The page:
Author Archives: Jessica L. Olivares

Jessica L. Olivares is a qualitative researcher and joint Postdoctoral Fellow in the Department of Bioethics and Health Humanities (IBHH) and the Center for Addiction Sciences and Therapeutics (CAST). Dr. Olivares holds a PhD from Rice University where she honed her approach to researching and teaching questions of anthropology, science and technology studies, medical humanities, and patient- and community-centered, intersectional approaches. As a trained socio-cultural, medical anthropologist, she approaches issues in the world from a feminist and queer perspective, as well as a racial justice one. One of the throughlines throughout her research is a fundamental interest in personhood and illegality within ethical, moral, and technical entanglements. Her first ethnographic book project tracks the relationship between trust, transparency, and technology, particularly around the harms and health effects of policing and surveillance and the unevenness of technological innovations when it comes to race, gender, and sexuality. She is currently researching how substance use disorders (SUDs) care teams engage with ethical conversations around a good life.
Street art of Donald Trump that has had a Bernie sticker placed over his mouth.

STS and Electoral Politics

In the context of the upcoming US presidential election and increasing evidence of the importance of voting infrastructure, this week we revisit past posts that highlight the key role STS must play in these conversations. (read more...)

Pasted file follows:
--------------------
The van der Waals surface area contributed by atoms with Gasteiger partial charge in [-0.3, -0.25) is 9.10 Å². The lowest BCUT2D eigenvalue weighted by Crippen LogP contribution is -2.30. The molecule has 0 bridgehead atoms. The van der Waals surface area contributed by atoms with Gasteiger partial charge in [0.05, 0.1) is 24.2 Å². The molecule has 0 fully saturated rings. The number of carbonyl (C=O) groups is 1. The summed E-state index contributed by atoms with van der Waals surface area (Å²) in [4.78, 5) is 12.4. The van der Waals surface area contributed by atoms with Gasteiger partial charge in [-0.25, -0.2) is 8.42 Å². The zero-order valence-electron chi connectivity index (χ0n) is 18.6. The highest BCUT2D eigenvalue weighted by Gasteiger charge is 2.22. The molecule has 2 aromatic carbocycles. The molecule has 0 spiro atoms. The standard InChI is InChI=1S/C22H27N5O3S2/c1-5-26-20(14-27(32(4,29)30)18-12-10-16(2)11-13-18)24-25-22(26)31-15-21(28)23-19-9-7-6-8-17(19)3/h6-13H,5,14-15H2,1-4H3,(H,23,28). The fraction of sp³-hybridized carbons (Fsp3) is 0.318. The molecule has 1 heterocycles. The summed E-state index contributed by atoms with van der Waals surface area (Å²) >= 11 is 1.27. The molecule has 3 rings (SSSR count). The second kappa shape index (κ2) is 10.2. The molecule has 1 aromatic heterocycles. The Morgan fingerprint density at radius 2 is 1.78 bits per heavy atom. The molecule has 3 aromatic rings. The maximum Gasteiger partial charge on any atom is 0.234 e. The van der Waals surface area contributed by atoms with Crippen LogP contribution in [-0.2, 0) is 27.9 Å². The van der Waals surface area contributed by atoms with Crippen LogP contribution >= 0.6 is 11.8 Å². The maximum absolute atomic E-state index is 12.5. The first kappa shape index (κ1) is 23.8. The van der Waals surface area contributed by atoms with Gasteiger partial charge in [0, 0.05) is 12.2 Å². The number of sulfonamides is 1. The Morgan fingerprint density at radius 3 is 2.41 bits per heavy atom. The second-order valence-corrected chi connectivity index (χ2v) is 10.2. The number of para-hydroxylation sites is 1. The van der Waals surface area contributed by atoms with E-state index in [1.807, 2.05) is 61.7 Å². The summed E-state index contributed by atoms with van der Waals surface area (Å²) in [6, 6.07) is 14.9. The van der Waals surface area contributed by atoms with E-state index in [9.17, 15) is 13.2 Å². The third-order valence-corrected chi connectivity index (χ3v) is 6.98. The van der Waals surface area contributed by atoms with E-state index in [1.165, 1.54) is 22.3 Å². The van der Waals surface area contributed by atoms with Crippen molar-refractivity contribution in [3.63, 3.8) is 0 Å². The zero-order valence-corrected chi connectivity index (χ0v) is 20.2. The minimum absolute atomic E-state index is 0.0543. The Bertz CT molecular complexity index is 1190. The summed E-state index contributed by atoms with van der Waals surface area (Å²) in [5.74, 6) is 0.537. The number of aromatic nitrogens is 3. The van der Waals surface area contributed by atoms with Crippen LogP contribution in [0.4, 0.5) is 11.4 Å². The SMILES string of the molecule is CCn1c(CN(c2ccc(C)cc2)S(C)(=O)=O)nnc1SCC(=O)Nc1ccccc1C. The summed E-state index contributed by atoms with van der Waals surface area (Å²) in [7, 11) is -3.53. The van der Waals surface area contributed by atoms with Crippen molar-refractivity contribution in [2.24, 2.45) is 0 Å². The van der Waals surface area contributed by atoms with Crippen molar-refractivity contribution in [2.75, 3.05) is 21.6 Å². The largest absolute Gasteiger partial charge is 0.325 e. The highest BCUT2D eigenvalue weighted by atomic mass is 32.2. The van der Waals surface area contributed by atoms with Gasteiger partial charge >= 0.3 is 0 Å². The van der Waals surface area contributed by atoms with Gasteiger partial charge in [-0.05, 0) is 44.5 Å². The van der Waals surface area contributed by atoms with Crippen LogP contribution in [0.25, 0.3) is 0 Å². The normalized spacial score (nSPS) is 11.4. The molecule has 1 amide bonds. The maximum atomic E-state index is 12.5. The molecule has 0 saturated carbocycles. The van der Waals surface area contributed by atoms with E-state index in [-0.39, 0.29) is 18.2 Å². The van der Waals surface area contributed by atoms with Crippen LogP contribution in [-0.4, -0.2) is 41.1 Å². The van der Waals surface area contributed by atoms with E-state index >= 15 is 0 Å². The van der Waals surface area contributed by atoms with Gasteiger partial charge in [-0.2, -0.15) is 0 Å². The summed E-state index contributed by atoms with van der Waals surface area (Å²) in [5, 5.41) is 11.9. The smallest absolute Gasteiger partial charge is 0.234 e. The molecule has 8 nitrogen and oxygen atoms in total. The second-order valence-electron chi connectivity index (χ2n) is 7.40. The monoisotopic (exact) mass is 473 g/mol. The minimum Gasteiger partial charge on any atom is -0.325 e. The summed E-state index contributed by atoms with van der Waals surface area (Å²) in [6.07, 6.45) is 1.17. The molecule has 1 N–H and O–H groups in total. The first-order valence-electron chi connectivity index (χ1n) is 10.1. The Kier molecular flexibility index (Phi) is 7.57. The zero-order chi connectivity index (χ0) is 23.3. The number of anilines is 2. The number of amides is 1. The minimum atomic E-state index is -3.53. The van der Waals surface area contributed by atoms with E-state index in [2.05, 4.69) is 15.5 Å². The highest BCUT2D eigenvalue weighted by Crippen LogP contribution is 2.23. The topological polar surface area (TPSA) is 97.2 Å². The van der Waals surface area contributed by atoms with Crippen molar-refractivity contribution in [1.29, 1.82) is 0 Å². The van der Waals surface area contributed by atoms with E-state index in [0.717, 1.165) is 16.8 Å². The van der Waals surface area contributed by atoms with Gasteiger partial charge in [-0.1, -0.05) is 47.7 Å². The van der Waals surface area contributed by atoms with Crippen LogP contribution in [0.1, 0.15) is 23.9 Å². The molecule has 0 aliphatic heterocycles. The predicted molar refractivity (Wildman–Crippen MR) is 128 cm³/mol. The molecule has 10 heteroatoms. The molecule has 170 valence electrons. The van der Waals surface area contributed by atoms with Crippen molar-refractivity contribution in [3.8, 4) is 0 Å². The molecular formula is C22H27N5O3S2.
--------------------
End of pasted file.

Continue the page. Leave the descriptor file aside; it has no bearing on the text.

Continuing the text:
A yellow poster that says "Eye for Hong Kong. Upload a selfie to Facebook/Instagram/Twitter/Reddit with your right eye covered." There is a cartoon pig head covering its right eye with its hoof.

Optics and Fluidity: Evading Surveillance in Hong Kong

 At the Hong Kong airport, thousands of protesters line the arrivals hall. Creating a corridor for passengers to walk through, they stand silently, using their right hand to cover their right eye. The silence is occasionally perforated by calls of “Hāng Góng Gā Yáu!” and “Xiāng Gang Jīa Yóu 香港加油 – “Hong Kong Add Oil”— expressions of solidarity and encouragement that have become fuel for protests that have been ongoing and lively since March. Jingcha Huan Yan 警察還眼 – or, “police: return the eye” – has become a rallying cry of the movement following a police shooting of a young woman in the eye in Tsim Sha Tsui 尖沙嘴. Protesters ritually cover their right eyes or patch them shut with bloodied bandages. Others change their social media profile picture to an artistic rendering of a woman with an eyepatch. Twitter hashtag campaigns such as #Eye4HK have gained international traction, with (read more...)